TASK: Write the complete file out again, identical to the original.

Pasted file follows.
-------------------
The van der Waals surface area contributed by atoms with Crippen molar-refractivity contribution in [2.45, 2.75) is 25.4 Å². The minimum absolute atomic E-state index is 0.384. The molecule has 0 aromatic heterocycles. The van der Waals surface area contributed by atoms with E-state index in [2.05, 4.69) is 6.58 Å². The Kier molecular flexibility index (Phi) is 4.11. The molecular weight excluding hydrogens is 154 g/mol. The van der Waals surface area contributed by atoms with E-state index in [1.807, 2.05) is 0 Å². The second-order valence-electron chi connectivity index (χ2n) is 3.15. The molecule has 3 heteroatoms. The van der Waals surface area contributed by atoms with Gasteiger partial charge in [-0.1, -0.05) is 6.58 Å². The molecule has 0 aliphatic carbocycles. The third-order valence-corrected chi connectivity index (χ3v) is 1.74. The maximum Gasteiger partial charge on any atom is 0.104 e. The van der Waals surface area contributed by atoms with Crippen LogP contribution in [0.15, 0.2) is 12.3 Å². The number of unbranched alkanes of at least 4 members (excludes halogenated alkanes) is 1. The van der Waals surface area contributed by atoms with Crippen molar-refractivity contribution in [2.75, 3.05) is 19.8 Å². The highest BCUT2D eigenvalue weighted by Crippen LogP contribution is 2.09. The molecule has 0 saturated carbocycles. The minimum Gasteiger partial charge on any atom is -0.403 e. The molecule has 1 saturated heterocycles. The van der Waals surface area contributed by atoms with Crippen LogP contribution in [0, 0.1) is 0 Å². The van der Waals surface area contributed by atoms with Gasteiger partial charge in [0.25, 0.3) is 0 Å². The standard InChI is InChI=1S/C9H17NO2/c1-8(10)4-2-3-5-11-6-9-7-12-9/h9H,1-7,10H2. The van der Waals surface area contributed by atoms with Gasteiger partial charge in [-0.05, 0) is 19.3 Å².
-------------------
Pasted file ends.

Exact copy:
The van der Waals surface area contributed by atoms with Crippen molar-refractivity contribution in [2.45, 2.75) is 25.4 Å². The minimum absolute atomic E-state index is 0.384. The molecule has 0 aromatic heterocycles. The van der Waals surface area contributed by atoms with E-state index in [2.05, 4.69) is 6.58 Å². The Kier molecular flexibility index (Phi) is 4.11. The molecular weight excluding hydrogens is 154 g/mol. The van der Waals surface area contributed by atoms with E-state index in [1.807, 2.05) is 0 Å². The second-order valence-electron chi connectivity index (χ2n) is 3.15. The molecule has 3 heteroatoms. The van der Waals surface area contributed by atoms with Gasteiger partial charge in [-0.1, -0.05) is 6.58 Å². The molecule has 0 aliphatic carbocycles. The third-order valence-corrected chi connectivity index (χ3v) is 1.74. The maximum Gasteiger partial charge on any atom is 0.104 e. The van der Waals surface area contributed by atoms with Crippen LogP contribution in [0.15, 0.2) is 12.3 Å². The number of unbranched alkanes of at least 4 members (excludes halogenated alkanes) is 1. The van der Waals surface area contributed by atoms with Crippen molar-refractivity contribution in [2.75, 3.05) is 19.8 Å². The highest BCUT2D eigenvalue weighted by Crippen LogP contribution is 2.09. The molecule has 0 saturated carbocycles. The minimum Gasteiger partial charge on any atom is -0.403 e. The molecule has 1 saturated heterocycles. The van der Waals surface area contributed by atoms with Crippen LogP contribution in [0, 0.1) is 0 Å². The van der Waals surface area contributed by atoms with Gasteiger partial charge in [0.25, 0.3) is 0 Å². The standard InChI is InChI=1S/C9H17NO2/c1-8(10)4-2-3-5-11-6-9-7-12-9/h9H,1-7,10H2. The van der Waals surface area contributed by atoms with Gasteiger partial charge in [-0.05, 0) is 19.3 Å².